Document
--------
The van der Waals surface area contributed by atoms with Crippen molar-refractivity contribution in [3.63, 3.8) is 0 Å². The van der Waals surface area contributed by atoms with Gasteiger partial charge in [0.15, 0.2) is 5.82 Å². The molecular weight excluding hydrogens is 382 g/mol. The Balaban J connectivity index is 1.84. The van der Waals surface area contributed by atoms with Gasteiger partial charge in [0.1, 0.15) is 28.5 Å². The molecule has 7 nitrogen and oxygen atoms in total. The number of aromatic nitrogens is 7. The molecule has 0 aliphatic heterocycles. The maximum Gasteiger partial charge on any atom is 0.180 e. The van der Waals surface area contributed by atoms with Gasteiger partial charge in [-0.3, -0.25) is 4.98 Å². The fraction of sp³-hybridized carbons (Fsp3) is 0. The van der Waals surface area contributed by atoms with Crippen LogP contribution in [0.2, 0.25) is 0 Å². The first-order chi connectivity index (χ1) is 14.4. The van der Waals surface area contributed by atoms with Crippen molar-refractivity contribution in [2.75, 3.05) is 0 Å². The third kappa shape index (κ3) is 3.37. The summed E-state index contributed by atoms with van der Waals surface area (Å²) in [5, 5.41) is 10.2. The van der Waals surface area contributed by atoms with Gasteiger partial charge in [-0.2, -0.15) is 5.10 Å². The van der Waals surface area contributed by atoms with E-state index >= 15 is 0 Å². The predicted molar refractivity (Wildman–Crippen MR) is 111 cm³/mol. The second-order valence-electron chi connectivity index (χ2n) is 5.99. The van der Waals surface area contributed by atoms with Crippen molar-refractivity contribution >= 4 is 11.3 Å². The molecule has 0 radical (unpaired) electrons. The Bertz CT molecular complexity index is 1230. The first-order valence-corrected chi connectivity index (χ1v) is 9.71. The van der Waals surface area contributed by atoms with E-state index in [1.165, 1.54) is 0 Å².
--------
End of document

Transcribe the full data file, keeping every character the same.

The van der Waals surface area contributed by atoms with Crippen molar-refractivity contribution in [3.63, 3.8) is 0 Å². The van der Waals surface area contributed by atoms with Gasteiger partial charge in [0.15, 0.2) is 5.82 Å². The molecular weight excluding hydrogens is 382 g/mol. The Balaban J connectivity index is 1.84. The van der Waals surface area contributed by atoms with Gasteiger partial charge in [0.1, 0.15) is 28.5 Å². The molecule has 7 nitrogen and oxygen atoms in total. The number of aromatic nitrogens is 7. The molecule has 0 aliphatic heterocycles. The maximum Gasteiger partial charge on any atom is 0.180 e. The van der Waals surface area contributed by atoms with Gasteiger partial charge in [-0.3, -0.25) is 4.98 Å². The fraction of sp³-hybridized carbons (Fsp3) is 0. The van der Waals surface area contributed by atoms with Crippen LogP contribution in [0.2, 0.25) is 0 Å². The first-order chi connectivity index (χ1) is 14.4. The van der Waals surface area contributed by atoms with Crippen molar-refractivity contribution in [2.75, 3.05) is 0 Å². The third kappa shape index (κ3) is 3.37. The summed E-state index contributed by atoms with van der Waals surface area (Å²) in [5, 5.41) is 10.2. The van der Waals surface area contributed by atoms with Gasteiger partial charge in [-0.2, -0.15) is 5.10 Å². The van der Waals surface area contributed by atoms with E-state index >= 15 is 0 Å². The predicted molar refractivity (Wildman–Crippen MR) is 111 cm³/mol. The second-order valence-electron chi connectivity index (χ2n) is 5.99. The van der Waals surface area contributed by atoms with Crippen molar-refractivity contribution >= 4 is 11.3 Å². The molecule has 0 radical (unpaired) electrons. The Bertz CT molecular complexity index is 1230. The first-order valence-corrected chi connectivity index (χ1v) is 9.71. The van der Waals surface area contributed by atoms with E-state index in [1.165, 1.54) is 0 Å².